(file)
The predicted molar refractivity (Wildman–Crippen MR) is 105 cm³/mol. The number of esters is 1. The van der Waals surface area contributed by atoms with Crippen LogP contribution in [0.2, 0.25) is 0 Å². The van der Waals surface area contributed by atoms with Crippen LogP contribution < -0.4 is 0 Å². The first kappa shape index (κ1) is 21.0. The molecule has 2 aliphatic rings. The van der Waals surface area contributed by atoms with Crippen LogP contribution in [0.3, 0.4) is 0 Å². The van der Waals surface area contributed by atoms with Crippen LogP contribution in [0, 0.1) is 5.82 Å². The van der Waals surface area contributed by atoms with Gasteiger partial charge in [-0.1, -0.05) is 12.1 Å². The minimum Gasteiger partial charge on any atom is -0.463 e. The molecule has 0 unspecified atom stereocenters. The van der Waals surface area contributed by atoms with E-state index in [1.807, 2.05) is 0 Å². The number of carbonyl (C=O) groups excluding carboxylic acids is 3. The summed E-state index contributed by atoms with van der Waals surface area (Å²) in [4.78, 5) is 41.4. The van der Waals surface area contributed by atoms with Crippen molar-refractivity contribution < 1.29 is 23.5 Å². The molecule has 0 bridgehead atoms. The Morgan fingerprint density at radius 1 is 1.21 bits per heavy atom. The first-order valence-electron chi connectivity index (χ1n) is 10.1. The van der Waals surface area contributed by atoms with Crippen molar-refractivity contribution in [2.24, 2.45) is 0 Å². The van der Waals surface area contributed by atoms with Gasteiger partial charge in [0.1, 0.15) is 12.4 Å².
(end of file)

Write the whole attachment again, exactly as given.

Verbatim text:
The predicted molar refractivity (Wildman–Crippen MR) is 105 cm³/mol. The number of esters is 1. The van der Waals surface area contributed by atoms with Crippen LogP contribution in [0.2, 0.25) is 0 Å². The van der Waals surface area contributed by atoms with Crippen LogP contribution < -0.4 is 0 Å². The first kappa shape index (κ1) is 21.0. The molecule has 2 aliphatic rings. The van der Waals surface area contributed by atoms with Crippen LogP contribution in [0.3, 0.4) is 0 Å². The van der Waals surface area contributed by atoms with Crippen LogP contribution in [0, 0.1) is 5.82 Å². The van der Waals surface area contributed by atoms with Gasteiger partial charge in [-0.1, -0.05) is 12.1 Å². The minimum Gasteiger partial charge on any atom is -0.463 e. The molecule has 0 unspecified atom stereocenters. The van der Waals surface area contributed by atoms with E-state index in [1.807, 2.05) is 0 Å². The number of carbonyl (C=O) groups excluding carboxylic acids is 3. The summed E-state index contributed by atoms with van der Waals surface area (Å²) in [4.78, 5) is 41.4. The van der Waals surface area contributed by atoms with Crippen molar-refractivity contribution < 1.29 is 23.5 Å². The molecule has 0 bridgehead atoms. The Morgan fingerprint density at radius 1 is 1.21 bits per heavy atom. The first-order valence-electron chi connectivity index (χ1n) is 10.1. The van der Waals surface area contributed by atoms with Crippen molar-refractivity contribution in [2.24, 2.45) is 0 Å². The van der Waals surface area contributed by atoms with Gasteiger partial charge in [0.1, 0.15) is 12.4 Å².